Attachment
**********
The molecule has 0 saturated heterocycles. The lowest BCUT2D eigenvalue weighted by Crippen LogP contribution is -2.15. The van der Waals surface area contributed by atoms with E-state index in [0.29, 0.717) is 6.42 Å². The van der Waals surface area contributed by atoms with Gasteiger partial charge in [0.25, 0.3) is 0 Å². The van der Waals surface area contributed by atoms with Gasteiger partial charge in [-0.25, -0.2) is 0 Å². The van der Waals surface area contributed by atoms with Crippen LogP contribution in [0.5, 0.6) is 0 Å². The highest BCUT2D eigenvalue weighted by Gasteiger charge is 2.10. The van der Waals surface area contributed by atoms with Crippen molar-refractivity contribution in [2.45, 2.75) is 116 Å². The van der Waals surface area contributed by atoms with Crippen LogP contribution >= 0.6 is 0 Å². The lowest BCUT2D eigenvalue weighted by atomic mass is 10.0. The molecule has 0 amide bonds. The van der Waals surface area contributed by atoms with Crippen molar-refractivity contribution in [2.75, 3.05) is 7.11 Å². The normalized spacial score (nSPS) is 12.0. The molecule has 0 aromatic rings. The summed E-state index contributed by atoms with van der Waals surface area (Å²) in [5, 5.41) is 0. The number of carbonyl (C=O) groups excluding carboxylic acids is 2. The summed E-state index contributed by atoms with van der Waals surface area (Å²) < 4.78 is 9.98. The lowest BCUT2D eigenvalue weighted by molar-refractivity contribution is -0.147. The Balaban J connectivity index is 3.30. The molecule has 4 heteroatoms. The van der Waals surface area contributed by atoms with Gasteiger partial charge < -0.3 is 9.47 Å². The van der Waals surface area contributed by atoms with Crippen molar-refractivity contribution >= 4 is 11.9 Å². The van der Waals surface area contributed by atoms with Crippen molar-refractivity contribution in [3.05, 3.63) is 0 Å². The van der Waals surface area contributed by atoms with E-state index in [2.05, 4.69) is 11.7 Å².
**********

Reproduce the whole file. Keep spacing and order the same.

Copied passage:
The molecule has 0 saturated heterocycles. The lowest BCUT2D eigenvalue weighted by Crippen LogP contribution is -2.15. The van der Waals surface area contributed by atoms with E-state index in [0.29, 0.717) is 6.42 Å². The van der Waals surface area contributed by atoms with Gasteiger partial charge in [0.25, 0.3) is 0 Å². The van der Waals surface area contributed by atoms with Gasteiger partial charge in [-0.25, -0.2) is 0 Å². The van der Waals surface area contributed by atoms with Crippen LogP contribution in [0.5, 0.6) is 0 Å². The highest BCUT2D eigenvalue weighted by Gasteiger charge is 2.10. The van der Waals surface area contributed by atoms with Crippen molar-refractivity contribution in [2.45, 2.75) is 116 Å². The van der Waals surface area contributed by atoms with Crippen LogP contribution >= 0.6 is 0 Å². The lowest BCUT2D eigenvalue weighted by atomic mass is 10.0. The molecule has 0 amide bonds. The van der Waals surface area contributed by atoms with Crippen molar-refractivity contribution in [2.75, 3.05) is 7.11 Å². The normalized spacial score (nSPS) is 12.0. The molecule has 0 aromatic rings. The summed E-state index contributed by atoms with van der Waals surface area (Å²) in [5, 5.41) is 0. The number of carbonyl (C=O) groups excluding carboxylic acids is 2. The summed E-state index contributed by atoms with van der Waals surface area (Å²) < 4.78 is 9.98. The lowest BCUT2D eigenvalue weighted by molar-refractivity contribution is -0.147. The Balaban J connectivity index is 3.30. The molecule has 4 heteroatoms. The van der Waals surface area contributed by atoms with Gasteiger partial charge < -0.3 is 9.47 Å². The van der Waals surface area contributed by atoms with Crippen molar-refractivity contribution >= 4 is 11.9 Å². The van der Waals surface area contributed by atoms with Crippen molar-refractivity contribution in [3.05, 3.63) is 0 Å². The van der Waals surface area contributed by atoms with E-state index in [2.05, 4.69) is 11.7 Å².